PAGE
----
Skip to comments.Nineteen Eighty-Four (Special Edition)
Posted on 10/14/2020 7:27:35 PM PDT by Making_Sense [Rob W. Case]
I dont think its unusual to say that author George Orwells dystopian story of 1984 is the most intriguing, thought-provoking, frightening, and influential political work of fiction to ever hit bookshelves, media, and film. I think the reason as to why this is so, is because as human history continues to advance, we see numerous elements depicted within this story, play out in our society and in our everyday reality.
1984s Influence in Politics:
Some of the terminologies used within both the book and the film are words that have seeped into our political discourse, so much so, that they have become mainstream, regularly used, and have a lasting impression on people when one becomes acquainted with them, and observe their realities play out in the political world. Think, for example, how often you hear the terms Big-Brother, group-think, thought-crime, and newspeak discussed in our society describing a political dynamic at play. When a person observes these, and other characteristics like these in the book or the film play out in reality, it is common to describe these attributes as Orwellian. When you describe something as Orwellian, people know what you are talking about.
(Excerpt) Read more at makingsense.proboards.com ...
I remember seeing this version on TV as a child. https://www.youtube.com/watch?v=fpGThhWTW2E
I’ve been re-reading the book, hadn’t read it since high school (wonder if any high schools still assign it?)
If an updated version were written, Oceania would be the Americas and formerly Great Britain would be part of Eurasia. The book would be set in DC rather than London In Orwell’s Anglo centric world, tying Britain to the Americas made some semblance of sense, but not today. Amazing how quickly the Brits fell from world leadership to mohammedan cucks.
The rat party desires to be Amsoc and turn the US into Oceania. The physical torture and brainwashing inflicted on Winston Smith would be commonplace here. All that stands between is Donald Trump and the 2nd Amendment.
Just read the book.
This looks like a theatrical production (seeing that it comes from Columbia Pictures). There was a BBC TV version of the story, but it, for me, was difficult to watch, mainly because the production values were so cheap and basic, that I couldn’t get into it from a dramatic standpoint. The cheapness of everything was way too distracting. The Michael Radford film has a much different feel to it. I could actually get into the drama. Suffice it to say, I bought the Blu-Ray and in its restoration, the film looked a lot “newer”. Is the 1956 version your favorite version?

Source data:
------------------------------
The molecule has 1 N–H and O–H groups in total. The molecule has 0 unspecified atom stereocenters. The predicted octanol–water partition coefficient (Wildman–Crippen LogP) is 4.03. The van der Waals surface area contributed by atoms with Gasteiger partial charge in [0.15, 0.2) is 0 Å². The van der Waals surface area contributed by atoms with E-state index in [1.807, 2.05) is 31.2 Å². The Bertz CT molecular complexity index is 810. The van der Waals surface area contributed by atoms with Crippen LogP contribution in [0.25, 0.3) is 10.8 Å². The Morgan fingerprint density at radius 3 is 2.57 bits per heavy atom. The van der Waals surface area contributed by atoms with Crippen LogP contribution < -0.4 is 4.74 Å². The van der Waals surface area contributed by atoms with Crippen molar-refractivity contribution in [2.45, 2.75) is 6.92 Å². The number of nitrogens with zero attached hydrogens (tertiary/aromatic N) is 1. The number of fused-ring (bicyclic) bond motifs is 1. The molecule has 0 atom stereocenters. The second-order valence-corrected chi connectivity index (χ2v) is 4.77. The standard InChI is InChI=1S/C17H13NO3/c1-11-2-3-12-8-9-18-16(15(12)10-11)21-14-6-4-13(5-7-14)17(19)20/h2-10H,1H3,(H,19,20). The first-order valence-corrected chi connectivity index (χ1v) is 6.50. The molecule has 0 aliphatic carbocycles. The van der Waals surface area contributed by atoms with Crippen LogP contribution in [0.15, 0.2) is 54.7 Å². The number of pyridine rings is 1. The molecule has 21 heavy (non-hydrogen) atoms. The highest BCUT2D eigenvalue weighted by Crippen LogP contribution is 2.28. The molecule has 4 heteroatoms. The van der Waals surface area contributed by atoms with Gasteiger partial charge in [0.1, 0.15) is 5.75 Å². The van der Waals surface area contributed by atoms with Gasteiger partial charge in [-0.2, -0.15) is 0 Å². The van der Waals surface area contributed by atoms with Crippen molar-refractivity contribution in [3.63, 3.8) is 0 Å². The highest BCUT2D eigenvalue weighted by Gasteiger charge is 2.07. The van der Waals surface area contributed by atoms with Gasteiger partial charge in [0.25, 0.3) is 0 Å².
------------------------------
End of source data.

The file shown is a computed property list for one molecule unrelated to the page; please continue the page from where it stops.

I like Edmund O’Brien as an actor, but the John Heard version is more bleak and startling.
So very true in many ways. So very “on track” to the ultimate outcome. So current in regards to the dominating hardline forces within the party.
The Blu-ray of the 1984 film version features the washed-out bleak look the director wanted. You can also watch it without the Eurythmics music (which is heard in the trailer) which the director did not want. Great film. Great visualization of the novel.
I started posting about Newspeak from 1984, since transgenders and their promoters were redefining words to support their redefinition of genetic truths.
They are doing this type of stuff pretty aggressively. They use this, along with frequent repetition to get an idea to stick and be retained in one’s psyche. For example, whenever we are confronted with the problem of illegal immigration, illegal aliens are always referred to as “immigrants” or “undocumented immigrants.” Illegals and immigrants are so synonymous with each other in the culture and in the media, that there is practically no distinction between the two. Stuff like this is dangerous because they lose their distinctions and differences, and one is commonly mistaken for the other. I even see the terms misconstrued for each other in Conservative media, and it makes me angry.
John Hurt, I think. He played Winston Smith, Richard Burton played O’Brien, and Suzanna Hamilton played Julia.
Disclaimer: Opinions posted on Free Republic are those of the individual posters and do not necessarily represent the opinion of Free Republic or its management. All materials posted herein are protected by copyright law and the exemption for fair use of copyrighted works.